The idea is simple but the non-linear math (see figure above for ENSO) requires cracking to discover the underlying patterns.

The rationale for the ESD Ideas section in the EGU Earth System Dynamics journal is to get discussion going on innovative and novel ideas. So even though this model is worked out comprehensively in Mathematical Geoenergy, it hasn’t gotten much publicity.

In Chapter 12 of the book, we provide an empirical gravitational forcing term that can be applied to the Laplace’s Tidal Equation (LTE) solution for modeling ENSO. The inverse squared law is modified to a cubic law to take into account the differential pull from opposite sides of the earth.

The two main terms are the monthly anomalistic (Mm) cycle and the fortnightly tropical/draconic pair (Mf, Mf’ w/ a 18.6 year nodal modulation). Due to the inverse cube gravitational pull found in the denominator of F(t), faster harmonic periods are also created — with the 9-day (Mt) created from the monthly/fortnightly cross-term and the weekly (Mq) from the fortnightly crossed against itself. It’s amazing how few terms are needed to create a canonical fit to a tidally-forced ENSO model.

The recipe for the model is shown in the chart below (click to magnify), following sequentially steps (A) through (G) :

The tidal forcing is constrained by the known effects of the lunisolar gravitational torque on the earth’s length-of-day (LOD) variations. An essentially identical set of monthly, fortnightly, 9-day, and weekly terms are required for both a solid-body LOD model fit and a fluid-volume ENSO model fit.

If we apply the same tidal terms as forcing for matching dLOD data, we can use the fit below as a perturbed ENSO tidal forcing. Not a lot of difference here — the weekly harmonics are higher in magnitude.

So the only real unknown in this process is guessing the LTE modulation of steps (F) and (G). That’s what differentiates the inertial response of a spinning solid such as the earth’s core and mantle from the response of a rotating liquid volume such as the equatorial Pacific ocean. The former is essentially linear, but the latter is non-linear, making it an infinitely harder problem to solve — as there are infinitely many non-linear transformations one can choose to apply. The only reason that I stumbled across this particular LTE modulation is that it comes directly from a clever solution of Laplace’s tidal equations.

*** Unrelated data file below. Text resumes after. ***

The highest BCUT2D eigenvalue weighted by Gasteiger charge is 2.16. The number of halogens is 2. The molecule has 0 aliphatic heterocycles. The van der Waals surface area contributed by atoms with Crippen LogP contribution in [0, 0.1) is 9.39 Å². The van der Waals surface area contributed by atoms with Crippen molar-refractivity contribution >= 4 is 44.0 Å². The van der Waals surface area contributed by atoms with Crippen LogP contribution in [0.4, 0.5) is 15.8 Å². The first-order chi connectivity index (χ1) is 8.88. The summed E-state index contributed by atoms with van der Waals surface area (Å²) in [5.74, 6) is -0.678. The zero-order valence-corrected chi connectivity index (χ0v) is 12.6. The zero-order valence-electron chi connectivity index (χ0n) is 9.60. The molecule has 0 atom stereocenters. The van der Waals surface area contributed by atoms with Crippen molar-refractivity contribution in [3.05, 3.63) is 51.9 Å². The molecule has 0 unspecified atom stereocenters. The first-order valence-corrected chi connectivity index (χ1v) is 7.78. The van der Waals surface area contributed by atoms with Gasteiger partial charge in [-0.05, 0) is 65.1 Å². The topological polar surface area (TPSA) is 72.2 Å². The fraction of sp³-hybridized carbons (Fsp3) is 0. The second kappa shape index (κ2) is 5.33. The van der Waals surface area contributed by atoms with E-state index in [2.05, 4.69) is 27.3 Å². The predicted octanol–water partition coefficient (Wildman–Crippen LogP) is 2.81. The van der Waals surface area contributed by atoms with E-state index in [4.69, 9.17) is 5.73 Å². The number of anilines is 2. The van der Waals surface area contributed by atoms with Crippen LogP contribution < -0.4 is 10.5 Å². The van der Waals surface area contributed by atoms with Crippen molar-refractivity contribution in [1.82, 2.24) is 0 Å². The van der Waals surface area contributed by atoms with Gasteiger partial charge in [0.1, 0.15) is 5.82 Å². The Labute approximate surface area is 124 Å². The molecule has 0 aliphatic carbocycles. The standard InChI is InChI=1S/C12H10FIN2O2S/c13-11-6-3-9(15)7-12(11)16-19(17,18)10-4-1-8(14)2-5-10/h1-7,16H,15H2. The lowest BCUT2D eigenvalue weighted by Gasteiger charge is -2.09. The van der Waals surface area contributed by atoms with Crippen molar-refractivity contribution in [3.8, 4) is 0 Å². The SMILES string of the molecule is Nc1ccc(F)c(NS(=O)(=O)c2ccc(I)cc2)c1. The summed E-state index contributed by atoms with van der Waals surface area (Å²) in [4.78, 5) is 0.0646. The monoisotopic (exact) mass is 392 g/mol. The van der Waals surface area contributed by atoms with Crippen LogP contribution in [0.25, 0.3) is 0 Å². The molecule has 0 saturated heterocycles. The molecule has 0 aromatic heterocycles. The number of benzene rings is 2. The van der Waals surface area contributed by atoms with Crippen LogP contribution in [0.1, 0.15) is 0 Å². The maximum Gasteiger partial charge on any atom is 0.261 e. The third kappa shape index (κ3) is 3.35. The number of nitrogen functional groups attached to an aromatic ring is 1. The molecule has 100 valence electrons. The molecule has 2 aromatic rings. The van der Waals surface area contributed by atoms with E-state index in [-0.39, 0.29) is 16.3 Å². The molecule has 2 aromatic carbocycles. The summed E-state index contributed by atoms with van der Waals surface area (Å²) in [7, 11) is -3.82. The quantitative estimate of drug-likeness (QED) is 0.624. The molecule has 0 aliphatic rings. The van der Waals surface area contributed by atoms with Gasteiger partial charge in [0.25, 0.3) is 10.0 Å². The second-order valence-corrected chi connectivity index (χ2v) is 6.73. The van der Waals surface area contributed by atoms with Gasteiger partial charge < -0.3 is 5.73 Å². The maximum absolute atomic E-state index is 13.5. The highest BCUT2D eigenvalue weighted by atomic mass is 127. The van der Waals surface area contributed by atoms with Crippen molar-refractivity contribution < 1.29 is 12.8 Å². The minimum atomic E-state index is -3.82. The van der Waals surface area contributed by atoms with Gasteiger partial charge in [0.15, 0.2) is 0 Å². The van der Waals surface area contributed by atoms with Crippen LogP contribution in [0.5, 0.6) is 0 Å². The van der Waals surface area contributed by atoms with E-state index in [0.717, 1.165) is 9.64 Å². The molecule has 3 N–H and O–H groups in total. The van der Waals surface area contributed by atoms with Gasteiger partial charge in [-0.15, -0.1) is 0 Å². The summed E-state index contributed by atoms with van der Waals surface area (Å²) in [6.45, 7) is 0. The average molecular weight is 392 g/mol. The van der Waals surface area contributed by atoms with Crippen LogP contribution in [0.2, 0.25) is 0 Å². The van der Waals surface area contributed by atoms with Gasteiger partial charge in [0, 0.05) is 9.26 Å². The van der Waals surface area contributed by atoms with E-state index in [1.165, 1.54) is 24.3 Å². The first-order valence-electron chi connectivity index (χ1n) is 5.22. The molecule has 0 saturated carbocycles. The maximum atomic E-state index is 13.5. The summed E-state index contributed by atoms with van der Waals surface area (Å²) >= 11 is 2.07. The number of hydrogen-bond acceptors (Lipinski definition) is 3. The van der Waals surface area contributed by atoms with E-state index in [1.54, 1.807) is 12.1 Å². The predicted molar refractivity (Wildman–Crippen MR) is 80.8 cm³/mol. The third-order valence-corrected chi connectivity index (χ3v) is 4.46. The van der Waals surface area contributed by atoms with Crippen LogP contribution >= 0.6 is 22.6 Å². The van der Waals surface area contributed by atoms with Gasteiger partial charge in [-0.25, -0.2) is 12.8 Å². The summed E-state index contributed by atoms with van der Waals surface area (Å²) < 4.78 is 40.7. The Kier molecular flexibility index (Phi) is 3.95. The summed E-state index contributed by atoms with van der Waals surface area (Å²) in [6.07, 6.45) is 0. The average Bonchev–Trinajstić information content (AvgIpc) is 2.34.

This topic will gain steam in the coming years. The following paper generates quite a good cross-validation for SOI, shown in the figure below.

Xiaoqun, C. et al. ENSO prediction based on Long Short-Term Memory (LSTM). IOP Conference Series: Materials Science and Engineering, 799, 012035 (2020).

The x-axis appears to be in months and likely starts in 1979, so it captures the 2016 El Nino (El Nino is negative for SOI). Still have no idea how the neural net arrived at the fit other than it being able to discern the cyclic behavior from the historical waveform between 1979 and 2010. From the article itself, it appears that neither do the authors.

For the tidal forcing that contributes to length-of-day (LOD) variations [1], only a few factors contribute to a plurality of the variation. These are indicated below by the highlighted circles, where the V_{0}/g amplitude is greatest. The first is the nodal 18.6 year cycle, indicated by the N’ = 1 Doodson argument. The second is the 27.55 day “Mm” anomalistic cycle which is a combination of the perigean 8.85 year cycle (p = -1 Doodson argument) mixed with the 27.32 day tropical cycle (s=1 Doodson argument). The third and strongest is twice the tropical cycle (therefore s=2) nicknamed “Mf”.